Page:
A proposed national monument backed by Boulder City officials is one step closer to happening thanks to action by U.S. Rep. Dina Titus.
Recently, Titus filed a bill to establish the Avi Kwa Ame National Monument that would safeguard 450,000 acres of land near Laughlin and Searchlight. The parcel also borders Boulder City.
“Boulder City sees many benefits to designating this land as a national monument, and we truly appreciate the support this effort has received from Sen. Catherine Cortez Masto and Rep. Dina Titus,” said Taylour Tedder, city manager. “This effort will protect species of plants and wildlife, while preserving an area of cultural significance to our Native American communities. Now is the time to act — to ensure future generations can appreciate Avi Kwa Ami as it has been cherished for hundreds of years.”
The monument would provide greater protection of biologically diverse and culturally significant lands by protecting an ecosystem in part of the eastern Mojave Desert and connecting Lake Mead National Recreation Area in Nevada to the Mojave National Preserve, Castle Mountains National Monument, Mojave Trails National Monument and Dead Mountain Wilderness Area in California.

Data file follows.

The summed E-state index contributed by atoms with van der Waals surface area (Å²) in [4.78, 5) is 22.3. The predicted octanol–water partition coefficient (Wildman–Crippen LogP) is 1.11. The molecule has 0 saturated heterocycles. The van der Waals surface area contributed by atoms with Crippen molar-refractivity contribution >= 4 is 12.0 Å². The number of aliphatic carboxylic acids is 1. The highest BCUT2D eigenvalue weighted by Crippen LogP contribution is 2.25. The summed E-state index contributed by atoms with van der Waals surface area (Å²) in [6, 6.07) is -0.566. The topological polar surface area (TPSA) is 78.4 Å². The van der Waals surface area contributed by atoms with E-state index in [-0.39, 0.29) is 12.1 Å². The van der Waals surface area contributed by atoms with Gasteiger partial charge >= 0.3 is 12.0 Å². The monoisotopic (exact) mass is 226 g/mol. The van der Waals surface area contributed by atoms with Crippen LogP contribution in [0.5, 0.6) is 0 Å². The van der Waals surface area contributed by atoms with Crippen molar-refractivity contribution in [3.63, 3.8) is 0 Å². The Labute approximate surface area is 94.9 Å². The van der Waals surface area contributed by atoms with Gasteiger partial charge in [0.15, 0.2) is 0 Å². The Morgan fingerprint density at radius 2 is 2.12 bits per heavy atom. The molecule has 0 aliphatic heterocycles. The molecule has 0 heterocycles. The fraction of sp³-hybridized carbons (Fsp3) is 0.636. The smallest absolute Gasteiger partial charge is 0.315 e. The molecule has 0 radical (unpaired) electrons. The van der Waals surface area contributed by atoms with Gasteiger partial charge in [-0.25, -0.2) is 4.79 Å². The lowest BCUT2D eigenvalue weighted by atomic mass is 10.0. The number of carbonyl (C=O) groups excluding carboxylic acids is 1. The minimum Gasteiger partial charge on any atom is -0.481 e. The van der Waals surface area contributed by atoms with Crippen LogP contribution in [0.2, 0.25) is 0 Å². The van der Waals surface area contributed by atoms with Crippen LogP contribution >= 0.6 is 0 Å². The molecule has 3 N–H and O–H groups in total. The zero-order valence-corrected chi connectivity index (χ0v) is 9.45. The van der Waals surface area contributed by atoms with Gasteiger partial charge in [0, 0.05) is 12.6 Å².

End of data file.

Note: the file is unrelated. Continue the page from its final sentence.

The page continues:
Additionally, it would create a habitat to promote the survival, growth, reproduction and maintenance of different types of desert plants.
Titus rolled out her legislation Feb. 17 after filing it in the House of Representatives. She also has enlisted the support of the Biden administration and Interior Secretary Deb Haaland.
The Avi Kwa Ame, Titus said, “features scenic peaks and canyons, natural springs, Joshua tree forests, bighorn migration routes, unique grasslands and a rich history of petroglyphs and other ancient cultural sites.”
In March 2021 City Council approved a resolution supporting the monument.
Councilman James Howard Adams said he believed the project supports “Boulder City’s long-standing ideals of preserving the surrounding desert landscape and protecting it from wanton development.”
“The boundaries provided by the Avi Kwa Ame National Monument would protect far more than just its pristine landscape,” he said. “It would serve as a refuge for the incredible flora and fauna found in the region and help preserve the numerous important cultural artifacts and elements, many of which are considered to be profoundly sacred.”
Avi Kwa Ame means Spirit Mountain in Mojave, and the area is considered sacred by the Yuman speaking tribes that include the Mojave, Hualapai, Yavapai, Havasupai, Quechan, Maricopa, Pai Pai, Halchidhoma, Cocopah and Kumeyaay.
Las Vegas Review-Journal reporter Gary Martin contributed to this report.
Contact reporter Celia Shortt Goodyear at firstname.lastname@example.org or at 702-586-9401. Follow her on Twitter @csgoodyear.